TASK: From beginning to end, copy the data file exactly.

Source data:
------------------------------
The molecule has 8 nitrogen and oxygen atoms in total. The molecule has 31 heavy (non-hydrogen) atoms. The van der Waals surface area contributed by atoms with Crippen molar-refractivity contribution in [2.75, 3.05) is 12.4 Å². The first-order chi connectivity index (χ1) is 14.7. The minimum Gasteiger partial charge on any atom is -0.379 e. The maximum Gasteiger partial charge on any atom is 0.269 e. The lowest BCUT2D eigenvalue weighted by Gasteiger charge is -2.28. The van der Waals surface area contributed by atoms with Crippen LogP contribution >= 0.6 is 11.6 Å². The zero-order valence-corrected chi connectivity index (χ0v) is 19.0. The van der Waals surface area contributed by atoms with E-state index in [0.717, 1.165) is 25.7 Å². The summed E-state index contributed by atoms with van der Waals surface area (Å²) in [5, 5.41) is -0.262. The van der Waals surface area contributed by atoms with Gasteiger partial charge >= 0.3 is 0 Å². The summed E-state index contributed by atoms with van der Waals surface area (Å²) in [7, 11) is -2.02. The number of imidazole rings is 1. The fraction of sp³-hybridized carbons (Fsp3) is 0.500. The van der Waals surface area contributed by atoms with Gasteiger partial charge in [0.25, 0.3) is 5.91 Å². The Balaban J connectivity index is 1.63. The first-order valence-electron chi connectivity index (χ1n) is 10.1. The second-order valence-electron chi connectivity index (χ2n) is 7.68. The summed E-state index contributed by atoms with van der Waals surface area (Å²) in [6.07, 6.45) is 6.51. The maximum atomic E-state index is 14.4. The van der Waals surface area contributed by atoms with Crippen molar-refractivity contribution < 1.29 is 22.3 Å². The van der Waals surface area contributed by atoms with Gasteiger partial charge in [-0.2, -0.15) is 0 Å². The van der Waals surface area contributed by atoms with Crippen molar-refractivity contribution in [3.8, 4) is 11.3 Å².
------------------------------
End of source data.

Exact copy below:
The molecule has 8 nitrogen and oxygen atoms in total. The molecule has 31 heavy (non-hydrogen) atoms. The van der Waals surface area contributed by atoms with Crippen molar-refractivity contribution in [2.75, 3.05) is 12.4 Å². The first-order chi connectivity index (χ1) is 14.7. The minimum Gasteiger partial charge on any atom is -0.379 e. The maximum Gasteiger partial charge on any atom is 0.269 e. The lowest BCUT2D eigenvalue weighted by Gasteiger charge is -2.28. The van der Waals surface area contributed by atoms with Crippen LogP contribution >= 0.6 is 11.6 Å². The zero-order valence-corrected chi connectivity index (χ0v) is 19.0. The van der Waals surface area contributed by atoms with E-state index in [0.717, 1.165) is 25.7 Å². The summed E-state index contributed by atoms with van der Waals surface area (Å²) in [5, 5.41) is -0.262. The van der Waals surface area contributed by atoms with Gasteiger partial charge >= 0.3 is 0 Å². The summed E-state index contributed by atoms with van der Waals surface area (Å²) in [7, 11) is -2.02. The number of imidazole rings is 1. The fraction of sp³-hybridized carbons (Fsp3) is 0.500. The van der Waals surface area contributed by atoms with Gasteiger partial charge in [0.25, 0.3) is 5.91 Å². The Balaban J connectivity index is 1.63. The first-order valence-electron chi connectivity index (χ1n) is 10.1. The second-order valence-electron chi connectivity index (χ2n) is 7.68. The summed E-state index contributed by atoms with van der Waals surface area (Å²) in [6.07, 6.45) is 6.51. The maximum atomic E-state index is 14.4. The van der Waals surface area contributed by atoms with Crippen molar-refractivity contribution < 1.29 is 22.3 Å². The van der Waals surface area contributed by atoms with Gasteiger partial charge in [-0.2, -0.15) is 0 Å². The van der Waals surface area contributed by atoms with Crippen molar-refractivity contribution in [3.8, 4) is 11.3 Å².